Minister of Water Resources, Engr Suleiman Adamu, in this interview with TAYO TAIWO, addresses the misconceptions surrounding the Water Resources Bill which is before the National Assembly.
When you assumed office in 2015, you embarked on rigorous reforms, leading to the Water Resources Bill which is currently a controversial subject of national debate. Why is it that the bill has been greeted with opposition?
The idea behind this Water Resource Bill started around 2004. Nigeria had already subscribed to the concept of integrated water resources management, and there was a need to update our water law, or water laws as it were, to conform to this international convention of the integrated water resources management.
I said laws because, as of today, there are four existing laws in force that govern the water resources sector in the country. First is the Water Resource Act 2004 which was the Decree 101 of 1993. In 2004, the National Assembly took all the laws that it felt were relevant and transformed them into Acts. That was how it became the water resources Act 2004. We have the River Basin Development Authorities Act; we have the National Water Resources Institute Act and we have the Nigerian Hydrological Services Agency Act. River Basin Act predates the water resources Act 2004, because River Basin started a long time ago. Even the water resource institute was created about 35 years ago. The Nigeria Hydrological Services Agency is the new baby that was created in 2010. So, these were the four laws, or are the four laws that exist.
The experts at the time felt that instead of having these four different laws we should put them together into one statute- one book- and this is the essence of this Water Resource book. The essence is to bring those four laws instead of four different booklets or four volumes. The idea is to have one volume and then you have sections. Section one is the main provision of Water Resource act 2004. I don’t know about section two; I can’t remember why River Basin. Section three is Nigeria Hydrological Service Agency, and four is Water Resources Institute. So, you just have one document and one statue. That was the essence.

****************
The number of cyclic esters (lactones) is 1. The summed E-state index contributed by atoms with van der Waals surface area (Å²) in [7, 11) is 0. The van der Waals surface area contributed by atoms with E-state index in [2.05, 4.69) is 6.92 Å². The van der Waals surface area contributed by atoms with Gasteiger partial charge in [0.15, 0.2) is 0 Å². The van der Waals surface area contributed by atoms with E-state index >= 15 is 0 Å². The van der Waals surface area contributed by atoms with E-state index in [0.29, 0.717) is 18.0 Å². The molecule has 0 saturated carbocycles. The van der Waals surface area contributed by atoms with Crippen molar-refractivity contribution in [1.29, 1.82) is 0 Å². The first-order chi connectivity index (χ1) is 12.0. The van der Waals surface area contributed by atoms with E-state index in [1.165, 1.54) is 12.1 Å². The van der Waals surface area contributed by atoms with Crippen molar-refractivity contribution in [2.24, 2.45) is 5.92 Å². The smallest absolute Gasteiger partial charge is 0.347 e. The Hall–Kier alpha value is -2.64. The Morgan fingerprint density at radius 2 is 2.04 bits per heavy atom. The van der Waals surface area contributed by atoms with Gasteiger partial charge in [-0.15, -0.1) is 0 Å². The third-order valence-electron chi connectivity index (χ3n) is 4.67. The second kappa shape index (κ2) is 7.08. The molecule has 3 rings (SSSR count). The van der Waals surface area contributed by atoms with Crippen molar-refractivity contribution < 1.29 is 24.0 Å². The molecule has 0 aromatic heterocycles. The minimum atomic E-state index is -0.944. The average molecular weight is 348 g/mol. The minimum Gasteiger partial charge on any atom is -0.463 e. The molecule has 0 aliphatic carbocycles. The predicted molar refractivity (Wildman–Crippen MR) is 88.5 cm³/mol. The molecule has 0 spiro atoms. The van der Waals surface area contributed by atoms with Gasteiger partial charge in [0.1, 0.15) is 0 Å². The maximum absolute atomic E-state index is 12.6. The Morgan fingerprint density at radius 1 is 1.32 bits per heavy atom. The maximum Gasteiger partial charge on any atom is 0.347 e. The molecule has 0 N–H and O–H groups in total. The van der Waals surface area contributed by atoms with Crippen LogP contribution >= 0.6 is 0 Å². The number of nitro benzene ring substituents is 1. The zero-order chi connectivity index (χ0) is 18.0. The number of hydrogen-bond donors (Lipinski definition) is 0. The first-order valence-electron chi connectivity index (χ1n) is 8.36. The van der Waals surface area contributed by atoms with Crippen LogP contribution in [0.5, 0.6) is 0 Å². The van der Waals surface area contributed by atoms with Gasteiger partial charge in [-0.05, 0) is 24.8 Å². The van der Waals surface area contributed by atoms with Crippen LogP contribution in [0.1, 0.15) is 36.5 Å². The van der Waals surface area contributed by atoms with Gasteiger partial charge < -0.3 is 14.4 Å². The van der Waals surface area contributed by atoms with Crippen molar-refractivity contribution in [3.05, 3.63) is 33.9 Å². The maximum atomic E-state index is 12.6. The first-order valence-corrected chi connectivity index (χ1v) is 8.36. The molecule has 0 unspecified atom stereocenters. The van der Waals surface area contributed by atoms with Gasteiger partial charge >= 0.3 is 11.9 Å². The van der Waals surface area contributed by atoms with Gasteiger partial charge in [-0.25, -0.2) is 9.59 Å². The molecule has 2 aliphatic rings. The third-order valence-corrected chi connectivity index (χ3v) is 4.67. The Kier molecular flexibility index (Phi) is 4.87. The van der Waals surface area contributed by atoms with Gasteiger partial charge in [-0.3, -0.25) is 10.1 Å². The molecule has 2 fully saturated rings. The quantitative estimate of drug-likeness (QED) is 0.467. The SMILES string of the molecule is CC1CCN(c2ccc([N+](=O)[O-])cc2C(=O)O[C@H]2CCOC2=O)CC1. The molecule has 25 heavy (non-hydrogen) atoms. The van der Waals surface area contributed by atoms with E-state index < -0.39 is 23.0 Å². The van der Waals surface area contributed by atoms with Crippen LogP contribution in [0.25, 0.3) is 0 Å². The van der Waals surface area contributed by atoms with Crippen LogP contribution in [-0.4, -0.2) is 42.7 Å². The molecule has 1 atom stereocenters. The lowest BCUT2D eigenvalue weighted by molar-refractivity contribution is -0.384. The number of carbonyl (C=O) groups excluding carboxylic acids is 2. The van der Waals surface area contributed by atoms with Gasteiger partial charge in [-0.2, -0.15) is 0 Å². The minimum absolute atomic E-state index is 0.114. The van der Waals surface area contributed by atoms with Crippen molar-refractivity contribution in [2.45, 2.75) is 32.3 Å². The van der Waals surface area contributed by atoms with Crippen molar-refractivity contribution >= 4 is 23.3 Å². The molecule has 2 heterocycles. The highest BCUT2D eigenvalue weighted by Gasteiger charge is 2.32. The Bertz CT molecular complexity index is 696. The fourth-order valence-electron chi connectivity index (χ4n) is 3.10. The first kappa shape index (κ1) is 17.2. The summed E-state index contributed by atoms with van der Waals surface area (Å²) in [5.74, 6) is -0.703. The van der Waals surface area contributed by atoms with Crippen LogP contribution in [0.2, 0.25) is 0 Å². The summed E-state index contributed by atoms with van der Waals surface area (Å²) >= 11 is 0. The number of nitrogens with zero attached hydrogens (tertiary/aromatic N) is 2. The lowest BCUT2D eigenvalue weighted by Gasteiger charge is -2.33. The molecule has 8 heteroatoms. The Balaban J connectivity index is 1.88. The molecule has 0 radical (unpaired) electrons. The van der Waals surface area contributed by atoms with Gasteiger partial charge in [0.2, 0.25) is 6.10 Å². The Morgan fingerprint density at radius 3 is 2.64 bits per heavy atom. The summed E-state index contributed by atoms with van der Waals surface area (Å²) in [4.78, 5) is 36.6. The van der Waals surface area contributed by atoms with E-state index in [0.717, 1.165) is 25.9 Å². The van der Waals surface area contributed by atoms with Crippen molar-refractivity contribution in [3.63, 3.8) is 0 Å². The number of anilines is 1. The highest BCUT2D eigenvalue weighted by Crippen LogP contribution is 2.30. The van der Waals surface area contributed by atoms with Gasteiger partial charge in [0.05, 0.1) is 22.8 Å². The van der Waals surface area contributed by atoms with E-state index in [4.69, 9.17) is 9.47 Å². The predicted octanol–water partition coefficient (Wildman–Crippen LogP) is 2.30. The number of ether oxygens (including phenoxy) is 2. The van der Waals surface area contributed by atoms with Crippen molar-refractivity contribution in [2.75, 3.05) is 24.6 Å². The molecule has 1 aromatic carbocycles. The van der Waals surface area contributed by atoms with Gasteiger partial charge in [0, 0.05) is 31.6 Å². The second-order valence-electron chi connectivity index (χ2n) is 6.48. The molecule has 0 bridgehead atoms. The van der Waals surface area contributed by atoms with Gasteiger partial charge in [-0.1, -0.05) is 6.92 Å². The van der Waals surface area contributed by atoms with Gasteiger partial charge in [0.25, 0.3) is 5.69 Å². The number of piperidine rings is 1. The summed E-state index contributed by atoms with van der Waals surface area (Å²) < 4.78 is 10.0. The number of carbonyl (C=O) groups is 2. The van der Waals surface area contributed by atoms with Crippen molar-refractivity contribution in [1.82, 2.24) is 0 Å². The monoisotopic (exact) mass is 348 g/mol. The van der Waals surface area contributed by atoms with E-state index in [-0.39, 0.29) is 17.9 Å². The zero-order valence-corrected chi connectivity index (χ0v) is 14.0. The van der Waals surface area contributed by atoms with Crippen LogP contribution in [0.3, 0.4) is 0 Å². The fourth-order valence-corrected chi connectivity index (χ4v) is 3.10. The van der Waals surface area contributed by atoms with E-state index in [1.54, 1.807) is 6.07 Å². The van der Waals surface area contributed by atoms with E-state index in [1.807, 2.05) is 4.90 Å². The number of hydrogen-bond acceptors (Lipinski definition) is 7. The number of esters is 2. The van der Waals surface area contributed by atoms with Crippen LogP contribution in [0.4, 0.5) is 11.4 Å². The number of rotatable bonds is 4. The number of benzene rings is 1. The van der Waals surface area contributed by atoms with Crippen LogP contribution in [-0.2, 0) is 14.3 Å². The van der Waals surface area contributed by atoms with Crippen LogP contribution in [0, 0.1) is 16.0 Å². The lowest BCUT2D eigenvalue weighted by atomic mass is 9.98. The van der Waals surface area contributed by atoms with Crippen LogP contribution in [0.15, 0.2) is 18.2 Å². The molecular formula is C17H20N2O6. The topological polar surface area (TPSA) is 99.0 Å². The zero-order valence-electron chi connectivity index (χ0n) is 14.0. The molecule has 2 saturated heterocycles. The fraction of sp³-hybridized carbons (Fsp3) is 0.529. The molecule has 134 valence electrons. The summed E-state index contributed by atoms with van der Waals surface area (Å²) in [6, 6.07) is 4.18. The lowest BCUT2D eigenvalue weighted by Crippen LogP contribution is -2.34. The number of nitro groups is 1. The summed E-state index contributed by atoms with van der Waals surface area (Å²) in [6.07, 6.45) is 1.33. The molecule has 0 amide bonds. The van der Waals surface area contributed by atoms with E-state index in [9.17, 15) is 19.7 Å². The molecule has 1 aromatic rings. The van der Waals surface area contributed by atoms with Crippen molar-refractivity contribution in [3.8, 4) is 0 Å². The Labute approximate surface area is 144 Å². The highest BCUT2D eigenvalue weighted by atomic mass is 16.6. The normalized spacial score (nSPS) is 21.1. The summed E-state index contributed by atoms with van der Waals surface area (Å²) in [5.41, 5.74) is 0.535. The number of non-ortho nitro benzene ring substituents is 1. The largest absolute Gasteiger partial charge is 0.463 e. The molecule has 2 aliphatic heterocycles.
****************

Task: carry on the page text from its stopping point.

The second thing is that, based on the concept of integrated water resources management, it now requires that citizens should participate in issues related to water resources development and management of their catchment. That is to say if we want to build a dam, the communities that will be affected by the dam should also have a say. They are to be carried along in a way that everybody is happy and nobody’s rights are infringed upon because the Water Resources Act 2004 recognises that every citizen of this country has the right to water. If you look at the bill in black and white, every citizen has free access to water for his personal use, except, of course, if it is municipal water supply because you have to treat it. If they put a metre on the number you will pay because it is value-added. But if you have a stream at the front of your farm or in your house, or you have a pond in your farm, or you want to drill a borehole to provide water supply for your domestic use, you are free to do that. Nobody will stop you; it is your right, but I will come to the issue of regulation of boreholes later.
So, that is the concept of integrated water resources management. So, the government of the day at the time initiated this process; the process of compiling all these to draft a new law or new bill started in 2006 and it finished in 2008. In between that time, it went through six road shows in all the geo-political zones. It went through all the professional bodies and major stakeholders. The bill was circulated to them. They all put their comments and everything was harmonised and the final draft emerged in 2008. I would like you to listen to this and take note of this date, 2008. I think one of the reasons the main reason was that, by 2008 the ministry of water resources had been merged with the ministry of agriculture; and the ministers in charge where concentrating more on the agric side and left the water sector alone. So the water sector suffered a lot from neglect at that time and probably I think that is the main reason why that bill was not taken forward or carried forward, until I came in 2015.
Can we have some more insight into the processes leading to reintroduction of this Bill?